Archives for posts with tag: Tammie Benham

Reviewed by Tammie Benham

February ijazzbabys Black History Month.  Introducing the accomplishments of some of our descendants to children when they are very young is a good way to honor these extraordinary Americans.  I took a look at offerings from the Children’s Department at Joplin Public Library and chose some old and new favorites to consider using.

 

Jazz Baby by Lisa Wheeler is a rhythmic, melodic romp through a day with a baby not yet old enough to walk.  “Mama sings high.  Daddy sings low.  Snazz-jazzy Baby says, ‘Go, Man, Go!’”  The story is written almost as a lyric and captivates young audiences, which is magnified by the energy of the reader.

 

specialWhat’s Special About Me, Mama? By Kristina Evans features a young child who sees himself in the faces of his family and wants to be told what makes him special.  His questioning is answered in a loving way by his mother, who reminds him that all the little things about  him add up to the special person he is.

 

hey.jpgHey Black Child, by Useni Eugene Perkins reminds children that being who they want to be is within their reach, that perceived limits are meant to be surmounted and it is within the power of every child to make the world into a better place.

 

mayaLittle People, Big Dreams: Maya Angelou, by Lisbeth Kaiser introduces the life of Maya Angelou in straight forward age-appropriate prose.  The books touches on her accomplishments, highlighting the impact she had on the world through her perseverance and unrelenting hope.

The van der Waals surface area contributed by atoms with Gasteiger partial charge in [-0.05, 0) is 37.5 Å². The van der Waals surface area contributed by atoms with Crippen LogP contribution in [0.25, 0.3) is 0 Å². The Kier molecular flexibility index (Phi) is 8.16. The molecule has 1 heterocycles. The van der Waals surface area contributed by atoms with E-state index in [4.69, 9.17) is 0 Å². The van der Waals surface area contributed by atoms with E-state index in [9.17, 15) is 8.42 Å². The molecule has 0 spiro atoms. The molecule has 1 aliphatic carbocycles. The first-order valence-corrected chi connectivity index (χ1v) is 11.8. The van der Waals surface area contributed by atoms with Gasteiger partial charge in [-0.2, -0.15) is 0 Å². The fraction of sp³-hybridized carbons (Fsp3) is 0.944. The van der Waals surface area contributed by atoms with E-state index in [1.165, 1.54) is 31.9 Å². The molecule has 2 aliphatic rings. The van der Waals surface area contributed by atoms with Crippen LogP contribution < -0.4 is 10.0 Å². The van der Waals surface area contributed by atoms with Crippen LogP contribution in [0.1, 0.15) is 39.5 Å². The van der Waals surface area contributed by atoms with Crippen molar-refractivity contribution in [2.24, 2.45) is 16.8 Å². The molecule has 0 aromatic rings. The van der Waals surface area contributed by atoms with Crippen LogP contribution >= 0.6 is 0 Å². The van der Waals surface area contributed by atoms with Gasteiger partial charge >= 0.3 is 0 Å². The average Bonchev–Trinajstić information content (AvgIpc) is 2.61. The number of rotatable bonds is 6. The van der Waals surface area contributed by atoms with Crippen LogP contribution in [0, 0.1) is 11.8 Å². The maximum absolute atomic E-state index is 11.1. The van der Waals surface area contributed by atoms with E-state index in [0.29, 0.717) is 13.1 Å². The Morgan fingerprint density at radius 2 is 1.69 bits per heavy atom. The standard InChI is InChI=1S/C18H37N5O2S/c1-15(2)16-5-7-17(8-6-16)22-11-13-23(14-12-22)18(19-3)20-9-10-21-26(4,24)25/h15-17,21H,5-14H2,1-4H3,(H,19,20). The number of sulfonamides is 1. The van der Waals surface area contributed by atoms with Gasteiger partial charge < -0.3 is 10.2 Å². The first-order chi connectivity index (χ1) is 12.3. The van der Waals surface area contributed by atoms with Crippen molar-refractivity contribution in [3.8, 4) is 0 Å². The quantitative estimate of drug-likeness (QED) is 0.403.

jazzThis Jazz Man, by Karen Ehrhardt plays with the rhythm and sounds of jazz, translating music into sound so that read aloud, the story becomes music.  The accompanying CD for this book features performance from legendary Jazz Men, who are also featured in the end pages.

 

nightA Night Out with Mama, is written by Quvenzhane Wallis, who is written also the main character in the book.  Quevenzhane is the youngest person ever to receive an Academy Award nomination for Best Actress.  This multi-talented young woman wrote of her experience attending the Oscars with her mother. Her fresh, authentic voices comes roaring through in this simple story of accomplishment and celebration.

 

Want more ideas for pictures books to share during the month?  Check out Scott Woods list at his blog, “Scott Makes Lists,” at https://scottwoodsmakeslists.wordpress.com/2018/02/07/28-more-black-picture-books-that-arent-about-boycotts-buses-or-basketball-2018/

 

 

 

 

 

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cycloneCyclone, by Doreen Cronin

Reviewed by Tammie Benham

Doreen Cronin author of “Click Clack, Moo! Cows That Type,” among other popular story books, has launched her debut Juvenile Fiction novel, “Cyclone.”  Set in what appears to be present day, the story revolves around a central character, Nora who is in her early teens, and Nora’s feelings of responsibility for a stroke experienced by her teenage cousin, Riley.

Nora and Riley are best friends and best cousins.  When Nora answers Riley’s phone during a summer vacation sleepover and hears an older man’s voice, her suspicions that Riley is hiding an older man as a boyfriend spark an argument.  After a tussle for the phone in which Nora is knocked to the floor, she confronts Riley, who refuses to provide any information regarding the caller.  The two quickly move forward, now with a shared secret.